They weren’t canny, but they pumped enough Blast and Bolt powers into the boss that it didn’t matter. Peace, as they say, through superior firepower. Although they did get covered in filth as usual, and Nessime realised that she no longer has the Holy Handkerchief, which she successfully delivered to the Ninth Alchemist a couple of sessions ago.

The Warforged, being the character who plays most often, is a few experience ahead of the rest and has just reached Heroic. Since I expected the campaign to go a few advances into Legendary, this is almost exactly the halfway point; he has expressed a desire to retire as one of the Alchemists of Gis. We’ll see, plenty of time for that later.

A short, simple scenario with three players is just in the sweet spot for me, and I think that is more about my style as a GM than anything else. Regardless, as often happens with the Beasts & Barbarians scenarios, I find my normal jaded attitude replaced by enthusiasm and a will to play. I can’t decide which I’d rather play, SW or 5150; mind you, I don’t have to – I can play both, and more.

In the Middle of a Chain Reaction

"The choice is up to you. Feel free to use as little or as much of the following rules for your campaign…" – Ed Teixeira, 5150: New Beginnings

This one’s for Steve Boulter… Steve, you said you weren’t convinced all Ed’s changes for 3rd Edition were of benefit. Here are my thoughts having played 5150: NB for a while…

I like:

  • The new In Sight method – Rep d6 looking for passes rather than 2d6 vs Rep. I didn’t expect to like this, but it while it is fractionally slower in play, it makes many-on-many firefights flow more smoothly.
  • Bonus dice. For when the Star absolutely, positively has to win a dice roll.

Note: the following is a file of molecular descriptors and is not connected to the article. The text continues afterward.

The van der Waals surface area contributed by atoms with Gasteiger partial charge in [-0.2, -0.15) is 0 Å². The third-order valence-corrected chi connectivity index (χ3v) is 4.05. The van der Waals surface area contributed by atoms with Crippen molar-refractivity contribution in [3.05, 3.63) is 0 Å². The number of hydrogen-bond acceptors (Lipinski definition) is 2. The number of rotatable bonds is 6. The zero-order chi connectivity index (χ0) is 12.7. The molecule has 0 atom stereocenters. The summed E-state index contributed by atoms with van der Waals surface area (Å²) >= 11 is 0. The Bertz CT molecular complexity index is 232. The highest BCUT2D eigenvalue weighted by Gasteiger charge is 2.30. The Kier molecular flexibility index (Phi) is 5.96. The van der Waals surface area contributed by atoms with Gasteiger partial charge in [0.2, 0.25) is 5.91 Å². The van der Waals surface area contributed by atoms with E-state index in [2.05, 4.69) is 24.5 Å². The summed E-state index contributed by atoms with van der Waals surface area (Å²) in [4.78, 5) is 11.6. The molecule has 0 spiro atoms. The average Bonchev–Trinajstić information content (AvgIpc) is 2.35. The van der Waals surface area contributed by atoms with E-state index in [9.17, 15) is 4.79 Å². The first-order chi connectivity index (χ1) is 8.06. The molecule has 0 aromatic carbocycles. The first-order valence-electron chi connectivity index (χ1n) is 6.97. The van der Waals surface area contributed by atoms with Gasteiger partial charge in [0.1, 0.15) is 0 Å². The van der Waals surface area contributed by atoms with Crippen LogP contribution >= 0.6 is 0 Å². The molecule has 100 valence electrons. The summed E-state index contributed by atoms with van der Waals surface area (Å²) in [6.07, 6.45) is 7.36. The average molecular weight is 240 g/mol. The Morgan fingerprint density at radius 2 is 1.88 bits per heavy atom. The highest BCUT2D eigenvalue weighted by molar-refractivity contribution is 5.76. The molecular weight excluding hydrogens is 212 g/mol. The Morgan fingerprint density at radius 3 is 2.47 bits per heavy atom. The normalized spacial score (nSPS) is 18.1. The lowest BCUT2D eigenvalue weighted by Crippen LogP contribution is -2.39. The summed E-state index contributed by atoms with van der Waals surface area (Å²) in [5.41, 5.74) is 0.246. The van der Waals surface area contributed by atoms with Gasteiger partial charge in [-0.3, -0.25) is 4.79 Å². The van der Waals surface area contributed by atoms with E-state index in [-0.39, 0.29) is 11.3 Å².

• The 5150: NB skills system. Rep and a couple of attributes aren’t really enough to keep me interested in a character, but LTL’s dozens of skills were overkill. This feels right in the sweet spot.
  • The self-improvement rules. I like it that my Star can’t lose points unless he fails.
  • The revised melee rules. I never really took to the idea of multiple sub-turns inside a melee, with the figures’ melee dice gradually eroding until one didn’t have any left. That’s gone now.

I don’t like:

  • Bleeder wound status. I find it confusing, and have to keep looking it up. Maybe that will change as I play more, but currently I don’t think it adds anything to the game that Stunned and Out Of the Fight didn’t already cover to my satisfaction. This is the only thing I really have a problem with, but I’ll keep playing it for a while, since it often takes quite a few games before I realise what a particular rule is trying to do.
  • Different reaction test charts for the different troop types. That’s been in 2HW games for a long time, and I’ve never really taken to it. However, I haven’t thought of a better way to do it, either, and they are so integral to the system that I don’t want to mess with them. The easiest solution is probably to restrict the troop types used in any one encounter, so I’m only looking up a couple of tables. Mind you, as long as you have a decent leader with each tactical group, it’s quite unusual for them to fail anything other than a Recover From Knock Down Test anyway.
  • How long it takes to resolve PEFs. There are a couple of ways to deal with that, one is Ed’s approach of pre-dicing a bunch of encounters and putting them on cards, another is not to flesh them out beyond Rep and weapon carried, which is what I find myself doing most of the time.

I don’t mind: